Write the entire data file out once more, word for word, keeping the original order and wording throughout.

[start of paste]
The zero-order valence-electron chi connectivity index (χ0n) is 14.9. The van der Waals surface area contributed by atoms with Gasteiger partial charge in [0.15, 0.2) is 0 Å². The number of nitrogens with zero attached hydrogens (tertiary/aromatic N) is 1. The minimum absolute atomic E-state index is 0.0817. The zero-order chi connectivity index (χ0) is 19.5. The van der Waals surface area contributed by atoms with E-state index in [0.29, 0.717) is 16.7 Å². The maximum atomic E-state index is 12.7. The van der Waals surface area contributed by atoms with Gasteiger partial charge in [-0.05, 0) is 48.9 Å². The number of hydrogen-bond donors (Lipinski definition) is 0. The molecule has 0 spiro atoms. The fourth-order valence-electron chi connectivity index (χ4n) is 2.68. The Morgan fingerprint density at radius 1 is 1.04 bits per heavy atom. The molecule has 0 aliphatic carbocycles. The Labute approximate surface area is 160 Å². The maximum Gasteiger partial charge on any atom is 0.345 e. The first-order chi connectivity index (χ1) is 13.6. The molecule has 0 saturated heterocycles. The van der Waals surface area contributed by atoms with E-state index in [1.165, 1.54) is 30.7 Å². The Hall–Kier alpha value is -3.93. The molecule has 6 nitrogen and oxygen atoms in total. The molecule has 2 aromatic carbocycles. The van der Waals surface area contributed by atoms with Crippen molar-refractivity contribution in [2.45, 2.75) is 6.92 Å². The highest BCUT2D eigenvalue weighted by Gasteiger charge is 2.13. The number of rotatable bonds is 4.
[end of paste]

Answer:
The zero-order valence-electron chi connectivity index (χ0n) is 14.9. The van der Waals surface area contributed by atoms with Gasteiger partial charge in [0.15, 0.2) is 0 Å². The number of nitrogens with zero attached hydrogens (tertiary/aromatic N) is 1. The minimum absolute atomic E-state index is 0.0817. The zero-order chi connectivity index (χ0) is 19.5. The van der Waals surface area contributed by atoms with E-state index in [0.29, 0.717) is 16.7 Å². The maximum atomic E-state index is 12.7. The van der Waals surface area contributed by atoms with Gasteiger partial charge in [-0.05, 0) is 48.9 Å². The number of hydrogen-bond donors (Lipinski definition) is 0. The molecule has 0 spiro atoms. The fourth-order valence-electron chi connectivity index (χ4n) is 2.68. The Morgan fingerprint density at radius 1 is 1.04 bits per heavy atom. The molecule has 0 aliphatic carbocycles. The Labute approximate surface area is 160 Å². The maximum Gasteiger partial charge on any atom is 0.345 e. The first-order chi connectivity index (χ1) is 13.6. The molecule has 0 saturated heterocycles. The van der Waals surface area contributed by atoms with E-state index in [1.165, 1.54) is 30.7 Å². The Hall–Kier alpha value is -3.93. The molecule has 6 nitrogen and oxygen atoms in total. The molecule has 2 aromatic carbocycles. The van der Waals surface area contributed by atoms with Crippen molar-refractivity contribution in [2.45, 2.75) is 6.92 Å². The highest BCUT2D eigenvalue weighted by Gasteiger charge is 2.13. The number of rotatable bonds is 4.